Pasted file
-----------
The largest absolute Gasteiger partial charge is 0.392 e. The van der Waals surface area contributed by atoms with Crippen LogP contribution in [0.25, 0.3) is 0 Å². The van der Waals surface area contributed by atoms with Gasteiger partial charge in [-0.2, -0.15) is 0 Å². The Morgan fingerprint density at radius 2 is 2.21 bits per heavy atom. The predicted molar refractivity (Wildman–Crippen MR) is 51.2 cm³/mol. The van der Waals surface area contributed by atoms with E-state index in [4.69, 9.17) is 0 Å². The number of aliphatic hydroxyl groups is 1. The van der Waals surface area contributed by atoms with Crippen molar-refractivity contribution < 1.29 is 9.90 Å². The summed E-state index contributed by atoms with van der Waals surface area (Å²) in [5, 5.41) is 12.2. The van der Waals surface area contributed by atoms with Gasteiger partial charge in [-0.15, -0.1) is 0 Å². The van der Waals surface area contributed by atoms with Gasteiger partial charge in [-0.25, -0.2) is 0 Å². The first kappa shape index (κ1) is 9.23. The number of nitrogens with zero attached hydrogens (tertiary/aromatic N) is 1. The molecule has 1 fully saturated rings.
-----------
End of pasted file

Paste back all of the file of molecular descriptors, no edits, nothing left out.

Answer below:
The largest absolute Gasteiger partial charge is 0.392 e. The van der Waals surface area contributed by atoms with Crippen LogP contribution in [0.25, 0.3) is 0 Å². The van der Waals surface area contributed by atoms with Gasteiger partial charge in [-0.2, -0.15) is 0 Å². The Morgan fingerprint density at radius 2 is 2.21 bits per heavy atom. The predicted molar refractivity (Wildman–Crippen MR) is 51.2 cm³/mol. The van der Waals surface area contributed by atoms with E-state index in [4.69, 9.17) is 0 Å². The number of aliphatic hydroxyl groups is 1. The van der Waals surface area contributed by atoms with Crippen molar-refractivity contribution < 1.29 is 9.90 Å². The summed E-state index contributed by atoms with van der Waals surface area (Å²) in [5, 5.41) is 12.2. The van der Waals surface area contributed by atoms with Gasteiger partial charge in [-0.15, -0.1) is 0 Å². The van der Waals surface area contributed by atoms with Gasteiger partial charge in [-0.25, -0.2) is 0 Å². The first kappa shape index (κ1) is 9.23. The number of nitrogens with zero attached hydrogens (tertiary/aromatic N) is 1. The molecule has 1 fully saturated rings.